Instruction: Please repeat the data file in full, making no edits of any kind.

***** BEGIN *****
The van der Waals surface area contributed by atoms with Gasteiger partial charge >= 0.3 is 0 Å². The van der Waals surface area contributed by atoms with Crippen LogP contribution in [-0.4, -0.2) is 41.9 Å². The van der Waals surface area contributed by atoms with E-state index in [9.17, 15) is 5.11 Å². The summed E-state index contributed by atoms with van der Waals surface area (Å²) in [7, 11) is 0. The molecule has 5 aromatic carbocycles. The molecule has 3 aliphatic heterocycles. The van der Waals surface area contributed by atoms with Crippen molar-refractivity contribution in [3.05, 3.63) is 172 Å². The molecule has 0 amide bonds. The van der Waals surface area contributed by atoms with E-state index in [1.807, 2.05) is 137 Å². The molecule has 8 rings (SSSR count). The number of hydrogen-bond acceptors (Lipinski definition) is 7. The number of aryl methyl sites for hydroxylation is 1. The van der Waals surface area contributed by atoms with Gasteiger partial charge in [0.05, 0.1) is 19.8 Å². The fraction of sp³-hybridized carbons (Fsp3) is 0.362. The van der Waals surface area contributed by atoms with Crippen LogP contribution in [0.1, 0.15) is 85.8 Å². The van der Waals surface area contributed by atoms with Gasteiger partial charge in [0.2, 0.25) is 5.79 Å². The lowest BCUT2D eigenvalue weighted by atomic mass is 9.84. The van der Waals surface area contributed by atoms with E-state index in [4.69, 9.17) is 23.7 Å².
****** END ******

The van der Waals surface area contributed by atoms with Gasteiger partial charge >= 0.3 is 0 Å². The van der Waals surface area contributed by atoms with Crippen LogP contribution in [-0.4, -0.2) is 41.9 Å². The van der Waals surface area contributed by atoms with E-state index in [9.17, 15) is 5.11 Å². The summed E-state index contributed by atoms with van der Waals surface area (Å²) in [7, 11) is 0. The molecule has 5 aromatic carbocycles. The molecule has 3 aliphatic heterocycles. The van der Waals surface area contributed by atoms with Crippen molar-refractivity contribution in [3.05, 3.63) is 172 Å². The molecule has 0 amide bonds. The van der Waals surface area contributed by atoms with E-state index in [1.807, 2.05) is 137 Å². The molecule has 8 rings (SSSR count). The number of hydrogen-bond acceptors (Lipinski definition) is 7. The number of aryl methyl sites for hydroxylation is 1. The van der Waals surface area contributed by atoms with Gasteiger partial charge in [0.05, 0.1) is 19.8 Å². The fraction of sp³-hybridized carbons (Fsp3) is 0.362. The van der Waals surface area contributed by atoms with Crippen LogP contribution in [0.1, 0.15) is 85.8 Å². The van der Waals surface area contributed by atoms with Gasteiger partial charge in [0.2, 0.25) is 5.79 Å². The lowest BCUT2D eigenvalue weighted by atomic mass is 9.84. The van der Waals surface area contributed by atoms with E-state index in [4.69, 9.17) is 23.7 Å².